Exxon loses board seats to activist hedge fund in landmark climate vote
A tiny hedge fund dealt a major blow to Exxon Mobil Corp on Wednesday, unseating at least two board members in a bid to force the company’s leadership to reckon with the risk of failing to adjust its business strategy to match global efforts to combat climate change.
The success by hedge fund Engine No. 1 in its showdown with Exxon shocked an energy industry struggling to address growing investor concerns about global warming. It happened on the same day activists scored a big win against another oil major, Royal Dutch Shell – a Dutch court ordered the company to drastically deepen pledged cuts to greenhouse gas emissions. read more
Eight of Exxon’s nominees including CEO Darren Woods were re-elected to its 12-member board of directors, along with two of Engine No. 1’s nominees, the company said. The counting is not finished, so Engine No. 1 could potentially see three of its four nominees join the Exxon board.
The result will add to pressure on Woods, who campaigned to convince shareholders to shoot down the board challenge and argued the company was already advancing low carbon projects and improving profits.
“Today, we heard shareholders communicate a desire for ExxonMobil to further these efforts,” Woods said in a statement. “We’re well positioned to do that.”
Under Woods, Exxon incurred a $22 billion loss last year as COVID-19 pandemic destroyed fuel demand worldwide. Exxon has lagged other oil majors in its response to climate change concerns, forecasting many more years of oil and gas demand growth and doubling down on spending to boost its output – in contrast to global rivals that have scaled back fossil fuel investments.
“It’s a huge deal. It shows not just that there is more seriousness apparent in the thinking among investors about climate change, it’s a rebuff of the whole attitude of the Exxon board,” said Ric Marshall, executive director of ESG Research at MSCI.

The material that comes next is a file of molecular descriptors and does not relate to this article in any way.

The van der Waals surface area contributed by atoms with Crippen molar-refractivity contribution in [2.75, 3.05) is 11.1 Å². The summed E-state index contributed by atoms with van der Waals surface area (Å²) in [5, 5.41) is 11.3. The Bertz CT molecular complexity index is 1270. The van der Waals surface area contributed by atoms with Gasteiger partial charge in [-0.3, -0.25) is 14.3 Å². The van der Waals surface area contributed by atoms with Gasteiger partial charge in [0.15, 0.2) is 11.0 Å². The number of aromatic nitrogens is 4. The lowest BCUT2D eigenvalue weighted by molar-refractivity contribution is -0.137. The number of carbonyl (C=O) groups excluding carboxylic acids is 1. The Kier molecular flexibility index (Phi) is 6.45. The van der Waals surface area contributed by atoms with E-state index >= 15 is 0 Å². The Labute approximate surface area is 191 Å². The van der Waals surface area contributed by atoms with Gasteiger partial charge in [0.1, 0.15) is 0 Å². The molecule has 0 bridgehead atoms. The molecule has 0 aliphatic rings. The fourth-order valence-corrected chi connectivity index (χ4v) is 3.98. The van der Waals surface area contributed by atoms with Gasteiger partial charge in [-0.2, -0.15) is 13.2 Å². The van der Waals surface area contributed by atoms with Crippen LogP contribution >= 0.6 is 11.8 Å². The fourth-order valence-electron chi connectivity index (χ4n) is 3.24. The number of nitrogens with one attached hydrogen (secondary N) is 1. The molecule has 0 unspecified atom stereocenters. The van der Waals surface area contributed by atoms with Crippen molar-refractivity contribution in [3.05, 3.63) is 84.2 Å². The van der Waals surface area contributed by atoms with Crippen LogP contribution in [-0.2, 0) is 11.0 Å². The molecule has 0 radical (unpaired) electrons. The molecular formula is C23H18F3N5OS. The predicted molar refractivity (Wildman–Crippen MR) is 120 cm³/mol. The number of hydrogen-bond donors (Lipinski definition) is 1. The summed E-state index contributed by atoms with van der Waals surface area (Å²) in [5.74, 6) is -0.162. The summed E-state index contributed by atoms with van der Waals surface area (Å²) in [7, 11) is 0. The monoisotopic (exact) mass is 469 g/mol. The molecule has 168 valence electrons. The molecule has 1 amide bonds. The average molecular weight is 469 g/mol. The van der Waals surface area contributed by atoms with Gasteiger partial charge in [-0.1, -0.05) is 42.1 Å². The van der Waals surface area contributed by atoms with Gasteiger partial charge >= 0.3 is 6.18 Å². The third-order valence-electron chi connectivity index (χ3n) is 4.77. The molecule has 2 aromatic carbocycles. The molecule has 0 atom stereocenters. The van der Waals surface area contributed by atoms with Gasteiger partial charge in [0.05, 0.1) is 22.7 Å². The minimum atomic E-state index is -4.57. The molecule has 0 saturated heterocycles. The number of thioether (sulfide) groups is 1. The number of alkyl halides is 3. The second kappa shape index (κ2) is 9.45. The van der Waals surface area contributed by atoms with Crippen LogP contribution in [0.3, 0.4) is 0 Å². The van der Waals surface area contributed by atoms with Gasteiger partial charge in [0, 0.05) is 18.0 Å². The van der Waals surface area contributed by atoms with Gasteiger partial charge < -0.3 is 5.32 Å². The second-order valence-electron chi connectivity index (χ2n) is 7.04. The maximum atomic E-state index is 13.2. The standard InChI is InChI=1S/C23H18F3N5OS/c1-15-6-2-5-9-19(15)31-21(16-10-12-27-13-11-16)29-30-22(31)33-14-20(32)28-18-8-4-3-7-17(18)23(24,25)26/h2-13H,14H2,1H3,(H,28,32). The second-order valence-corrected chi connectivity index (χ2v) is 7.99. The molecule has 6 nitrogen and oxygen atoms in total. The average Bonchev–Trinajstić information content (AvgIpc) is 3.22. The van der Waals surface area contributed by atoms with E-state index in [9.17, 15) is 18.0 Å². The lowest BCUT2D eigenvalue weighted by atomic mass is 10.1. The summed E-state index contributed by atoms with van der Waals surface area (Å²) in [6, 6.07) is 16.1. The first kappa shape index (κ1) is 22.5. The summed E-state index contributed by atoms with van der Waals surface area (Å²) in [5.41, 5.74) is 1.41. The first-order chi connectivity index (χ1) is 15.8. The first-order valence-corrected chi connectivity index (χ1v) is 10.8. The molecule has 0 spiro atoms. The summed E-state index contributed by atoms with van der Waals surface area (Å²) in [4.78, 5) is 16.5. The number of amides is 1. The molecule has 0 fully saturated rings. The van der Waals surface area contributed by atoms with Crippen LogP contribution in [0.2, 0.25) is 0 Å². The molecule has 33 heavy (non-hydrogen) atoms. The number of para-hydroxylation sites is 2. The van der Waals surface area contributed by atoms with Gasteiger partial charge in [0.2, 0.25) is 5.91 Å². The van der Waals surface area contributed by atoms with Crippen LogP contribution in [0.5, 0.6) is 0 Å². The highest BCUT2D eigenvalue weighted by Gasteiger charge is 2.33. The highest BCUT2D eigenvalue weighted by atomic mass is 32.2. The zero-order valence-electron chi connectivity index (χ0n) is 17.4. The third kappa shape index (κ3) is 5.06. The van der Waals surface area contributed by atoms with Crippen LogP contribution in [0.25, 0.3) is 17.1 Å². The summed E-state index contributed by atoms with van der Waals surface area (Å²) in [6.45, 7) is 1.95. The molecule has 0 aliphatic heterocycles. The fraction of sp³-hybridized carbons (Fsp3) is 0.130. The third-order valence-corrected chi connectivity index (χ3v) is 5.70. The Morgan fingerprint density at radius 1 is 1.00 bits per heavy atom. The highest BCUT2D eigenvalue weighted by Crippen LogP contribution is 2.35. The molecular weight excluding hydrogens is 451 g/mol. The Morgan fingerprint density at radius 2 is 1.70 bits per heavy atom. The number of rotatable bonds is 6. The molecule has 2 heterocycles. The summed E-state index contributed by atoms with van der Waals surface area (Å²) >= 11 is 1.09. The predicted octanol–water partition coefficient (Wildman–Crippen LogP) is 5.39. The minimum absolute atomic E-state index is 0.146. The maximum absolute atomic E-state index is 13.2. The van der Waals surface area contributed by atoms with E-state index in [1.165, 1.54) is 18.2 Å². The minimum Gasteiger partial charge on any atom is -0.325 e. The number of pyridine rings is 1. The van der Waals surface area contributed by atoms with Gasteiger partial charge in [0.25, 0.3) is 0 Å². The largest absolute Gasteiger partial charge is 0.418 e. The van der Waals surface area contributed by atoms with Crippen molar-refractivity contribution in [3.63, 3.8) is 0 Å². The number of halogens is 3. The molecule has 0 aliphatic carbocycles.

The dissident shareholder group led by Engine No. 1 put up a slate of four nominees in the first big boardroom contest at an oil major that makes climate change the central issue. The fund’s stake in Exxon – an energy behemoth with a market value of close to $250 billion – is worth just $50 million.
The two Engine No. 1 nominees elected were Gregory Goff, a 64-year-old former top executive at Marathon Petroleum (MPC.N) and Andeavor, and former Neste Oyj (NESTE.HE) executive Kaisa Hietala. read more
“We welcome the new directors, Gregory Goff and Kaisa Hietala, to the board and look forward to working with them constructively and collectively on behalf of all shareholders,” CEO Woods said at the end of Exxon’s shareholder meeting.
An Exxon gas station is seen in Houston, Texas, U.S., April 30, 2019. REUTERS/Loren Elliott
Vote counting to determine the final two seats was continuing. That left the re-election of directors Steven Kandarian, Douglas Oberhelman, Samuel Palmisano and Wan Zulkiflee up in the air. Alexander Karsner, one of Engine No. 1’s nominees, was still in the running, Exxon said.
Governments and companies have moved to reduce emissions from fossil fuels that are warming the planet by investing in wind and solar energy. Investors led by Engine No. 1 have said Woods needed to make big changes to ensure Exxon’s future value to investors.
The fund successfully rallied support from institutional investors and shareholder advisory firms upset with Irving, Texas-based Exxon for its weak financial performance in recent years. Among those were BlackRock Inc (BLK.N), Exxon’s second-largest shareholder, who agreed to vote for three members of Engine No. 1’s slate. read more
BlackRock said the three bring “fresh perspectives and relevant transformative energy experience” that would help Exxon evaluate “the risks and opportunities presented by the energy transition,” according to a note posted on its website.
Exxon shares rose 1.2% to $58.94 on the day. The stock has lagged its peers over the last five years.
Woods had argued that Exxon’s board understood the company’s complexity and that Exxon supports a path toward carbon reductions in the Paris accord, the international agreement aimed at combating climate change.
However, in another signal of investor dissatisfaction with the company’s approach to climate change, shareholders also approved measures calling on Exxon to provide more information on its climate and grassroots lobbying efforts.
“Exxon Mobil shareholders chose real action to address the climate crisis over business as usual in the fossil fuel industry,” said New York State Comptroller Thomas DiNapoli, who in April said the state’s pension fund backed Engine No. 1.
DiNapoli said that for years, investors have “received platitudes and gaslighting in response” from Exxon in response to concerns about the climate crisis.
Exxon had fought to keep climate activists at bay, spending tens of millions of dollars on a high-profile PR campaign, agreeing to publish more details of its emissions and coming out in support of carbon reduction. Activists said it was too little, too late, and that Exxon needs a less reactive strategy.
“We are sending new board members, seasoned in managing change in the fossil fuel industry, to help put the company back on track,” DiNapoli said.
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